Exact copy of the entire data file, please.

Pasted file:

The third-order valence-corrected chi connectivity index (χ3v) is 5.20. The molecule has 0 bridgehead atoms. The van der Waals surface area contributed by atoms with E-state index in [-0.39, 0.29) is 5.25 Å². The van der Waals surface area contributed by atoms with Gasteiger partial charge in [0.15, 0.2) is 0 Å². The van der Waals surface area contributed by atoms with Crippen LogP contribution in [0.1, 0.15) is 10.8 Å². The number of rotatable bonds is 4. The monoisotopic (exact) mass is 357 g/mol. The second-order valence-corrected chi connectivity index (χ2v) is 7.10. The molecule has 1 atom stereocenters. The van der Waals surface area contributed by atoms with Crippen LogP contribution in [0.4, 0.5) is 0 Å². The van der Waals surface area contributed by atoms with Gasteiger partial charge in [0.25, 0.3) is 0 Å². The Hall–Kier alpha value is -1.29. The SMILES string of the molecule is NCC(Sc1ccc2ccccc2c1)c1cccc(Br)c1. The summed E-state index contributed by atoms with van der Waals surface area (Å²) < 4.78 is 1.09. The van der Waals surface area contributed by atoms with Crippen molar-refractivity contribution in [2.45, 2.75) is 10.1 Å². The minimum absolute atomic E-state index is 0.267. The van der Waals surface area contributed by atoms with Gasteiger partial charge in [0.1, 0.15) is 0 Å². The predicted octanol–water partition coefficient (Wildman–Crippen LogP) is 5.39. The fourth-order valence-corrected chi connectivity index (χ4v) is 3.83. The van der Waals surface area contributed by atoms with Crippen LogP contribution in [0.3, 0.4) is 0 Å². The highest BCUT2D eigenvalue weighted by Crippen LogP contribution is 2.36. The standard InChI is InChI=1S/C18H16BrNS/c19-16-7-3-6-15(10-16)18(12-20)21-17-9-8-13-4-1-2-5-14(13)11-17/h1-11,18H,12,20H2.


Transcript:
The third-order valence-corrected chi connectivity index (χ3v) is 5.20. The molecule has 0 bridgehead atoms. The van der Waals surface area contributed by atoms with E-state index in [-0.39, 0.29) is 5.25 Å². The van der Waals surface area contributed by atoms with Gasteiger partial charge in [0.15, 0.2) is 0 Å². The van der Waals surface area contributed by atoms with Crippen LogP contribution in [0.1, 0.15) is 10.8 Å². The number of rotatable bonds is 4. The monoisotopic (exact) mass is 357 g/mol. The second-order valence-corrected chi connectivity index (χ2v) is 7.10. The molecule has 1 atom stereocenters. The van der Waals surface area contributed by atoms with Crippen LogP contribution in [0.4, 0.5) is 0 Å². The van der Waals surface area contributed by atoms with Gasteiger partial charge in [0.25, 0.3) is 0 Å². The Hall–Kier alpha value is -1.29. The SMILES string of the molecule is NCC(Sc1ccc2ccccc2c1)c1cccc(Br)c1. The summed E-state index contributed by atoms with van der Waals surface area (Å²) < 4.78 is 1.09. The van der Waals surface area contributed by atoms with Crippen molar-refractivity contribution in [2.45, 2.75) is 10.1 Å². The minimum absolute atomic E-state index is 0.267. The van der Waals surface area contributed by atoms with Gasteiger partial charge in [0.1, 0.15) is 0 Å². The predicted octanol–water partition coefficient (Wildman–Crippen LogP) is 5.39. The fourth-order valence-corrected chi connectivity index (χ4v) is 3.83. The van der Waals surface area contributed by atoms with Crippen LogP contribution in [0.3, 0.4) is 0 Å². The highest BCUT2D eigenvalue weighted by Crippen LogP contribution is 2.36. The standard InChI is InChI=1S/C18H16BrNS/c19-16-7-3-6-15(10-16)18(12-20)21-17-9-8-13-4-1-2-5-14(13)11-17/h1-11,18H,12,20H2.